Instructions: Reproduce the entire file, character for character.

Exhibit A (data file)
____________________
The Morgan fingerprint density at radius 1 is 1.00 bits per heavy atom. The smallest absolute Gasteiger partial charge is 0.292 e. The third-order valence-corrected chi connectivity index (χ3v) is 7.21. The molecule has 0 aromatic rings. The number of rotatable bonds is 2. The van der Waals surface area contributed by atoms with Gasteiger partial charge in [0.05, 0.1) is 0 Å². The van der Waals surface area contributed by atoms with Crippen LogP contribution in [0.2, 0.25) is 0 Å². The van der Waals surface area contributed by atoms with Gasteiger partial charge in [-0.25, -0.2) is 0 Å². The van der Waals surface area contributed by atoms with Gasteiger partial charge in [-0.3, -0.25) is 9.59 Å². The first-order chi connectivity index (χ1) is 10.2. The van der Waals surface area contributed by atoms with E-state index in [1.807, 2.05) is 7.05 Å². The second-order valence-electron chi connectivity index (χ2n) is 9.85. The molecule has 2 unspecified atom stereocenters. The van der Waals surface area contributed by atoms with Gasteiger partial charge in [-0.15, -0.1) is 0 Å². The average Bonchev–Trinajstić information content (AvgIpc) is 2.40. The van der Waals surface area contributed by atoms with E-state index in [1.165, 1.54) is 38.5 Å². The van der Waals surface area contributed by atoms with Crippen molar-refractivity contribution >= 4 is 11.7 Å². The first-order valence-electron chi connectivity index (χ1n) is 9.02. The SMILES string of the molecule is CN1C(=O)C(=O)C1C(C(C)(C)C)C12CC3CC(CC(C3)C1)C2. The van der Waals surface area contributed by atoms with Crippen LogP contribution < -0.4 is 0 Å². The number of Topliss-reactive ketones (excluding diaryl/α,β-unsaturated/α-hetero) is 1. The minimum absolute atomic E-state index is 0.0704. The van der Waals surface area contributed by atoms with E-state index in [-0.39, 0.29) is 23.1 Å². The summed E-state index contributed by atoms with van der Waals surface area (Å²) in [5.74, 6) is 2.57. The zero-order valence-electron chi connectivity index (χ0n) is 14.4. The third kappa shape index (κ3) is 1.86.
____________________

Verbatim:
The Morgan fingerprint density at radius 1 is 1.00 bits per heavy atom. The smallest absolute Gasteiger partial charge is 0.292 e. The third-order valence-corrected chi connectivity index (χ3v) is 7.21. The molecule has 0 aromatic rings. The number of rotatable bonds is 2. The van der Waals surface area contributed by atoms with Gasteiger partial charge in [0.05, 0.1) is 0 Å². The van der Waals surface area contributed by atoms with Crippen LogP contribution in [0.2, 0.25) is 0 Å². The van der Waals surface area contributed by atoms with Gasteiger partial charge in [-0.25, -0.2) is 0 Å². The van der Waals surface area contributed by atoms with Gasteiger partial charge in [-0.3, -0.25) is 9.59 Å². The first-order chi connectivity index (χ1) is 10.2. The van der Waals surface area contributed by atoms with E-state index in [1.807, 2.05) is 7.05 Å². The second-order valence-electron chi connectivity index (χ2n) is 9.85. The molecule has 2 unspecified atom stereocenters. The van der Waals surface area contributed by atoms with Gasteiger partial charge in [-0.15, -0.1) is 0 Å². The average Bonchev–Trinajstić information content (AvgIpc) is 2.40. The van der Waals surface area contributed by atoms with E-state index in [1.165, 1.54) is 38.5 Å². The van der Waals surface area contributed by atoms with Crippen molar-refractivity contribution >= 4 is 11.7 Å². The first-order valence-electron chi connectivity index (χ1n) is 9.02. The SMILES string of the molecule is CN1C(=O)C(=O)C1C(C(C)(C)C)C12CC3CC(CC(C3)C1)C2. The van der Waals surface area contributed by atoms with Crippen LogP contribution < -0.4 is 0 Å². The number of Topliss-reactive ketones (excluding diaryl/α,β-unsaturated/α-hetero) is 1. The minimum absolute atomic E-state index is 0.0704. The van der Waals surface area contributed by atoms with E-state index in [-0.39, 0.29) is 23.1 Å². The summed E-state index contributed by atoms with van der Waals surface area (Å²) in [5.74, 6) is 2.57. The zero-order valence-electron chi connectivity index (χ0n) is 14.4. The third kappa shape index (κ3) is 1.86.